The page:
Where Hirschhorn and Dean focus on memory as an archival trace in the Archival Impulse category, Bell, Shonibare and Bruguera actively create new archives, addressing missed narratives and empty archives. They also speak to the archive as a metaphor for collective memory, power and identity, acknowledging that both using and creating archives are political acts. These artworks bring audiences and communities into the institution and inspire change in Tate’s record-keeping practices. Documentation in the contemporary art museum is an archival record, and if the artist wishes to refer to this material as an archive and use performance documentation as a foundation for building this archive, it is the duty of the museum to ensure that all elements of the artwork are collected, managed and exhibited in line with those intentions. Stuart Hall concludes ‘Constituting an Archive’ with the following:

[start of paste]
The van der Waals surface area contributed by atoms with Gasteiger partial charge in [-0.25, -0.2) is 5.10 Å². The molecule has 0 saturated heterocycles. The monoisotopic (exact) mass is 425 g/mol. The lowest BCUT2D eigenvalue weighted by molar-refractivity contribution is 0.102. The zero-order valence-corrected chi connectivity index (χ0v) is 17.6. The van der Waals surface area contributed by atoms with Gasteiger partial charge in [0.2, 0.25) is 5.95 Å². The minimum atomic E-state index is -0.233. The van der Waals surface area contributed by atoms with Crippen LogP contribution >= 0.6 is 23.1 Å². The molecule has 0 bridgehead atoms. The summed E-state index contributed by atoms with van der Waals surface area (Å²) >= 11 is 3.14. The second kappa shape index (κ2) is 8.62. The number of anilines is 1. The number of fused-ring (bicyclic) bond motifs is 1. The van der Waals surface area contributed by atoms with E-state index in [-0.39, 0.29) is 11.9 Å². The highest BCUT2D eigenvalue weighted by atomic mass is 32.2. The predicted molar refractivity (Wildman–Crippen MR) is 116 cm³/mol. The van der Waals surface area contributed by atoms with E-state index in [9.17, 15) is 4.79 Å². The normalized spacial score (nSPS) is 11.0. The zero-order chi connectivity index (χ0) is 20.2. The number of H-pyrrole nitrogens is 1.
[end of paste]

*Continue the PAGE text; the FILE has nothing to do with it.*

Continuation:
The activity of ‘archiving’ is thus always a critical one, since archives are in part constituted within the lines of force of cultural power and authority; always one open to the futurity and contingency – the relative autonomy – of artistic practice; [...] an engagement, an interruption in a settled field, which is to enter critically into existing configurations to re-open the closed structures into which they have ossified.81
Defining these generated archives might be seen as putting in place the boundaries and parameters that artists are trying to challenge, potentially perpetuating colonial narratives of order and categorisation that do not and cannot serve all forms of knowledge creation, documentation and experience sharing. However, I appreciate that in order to care for these works effectively, Tate must direct them to the correct practice within the gallery. While institutional structures cannot always be fought against, by working collaboratively they can be expanded, questioned and changed instead, making space for living archives and slow, reparative practices.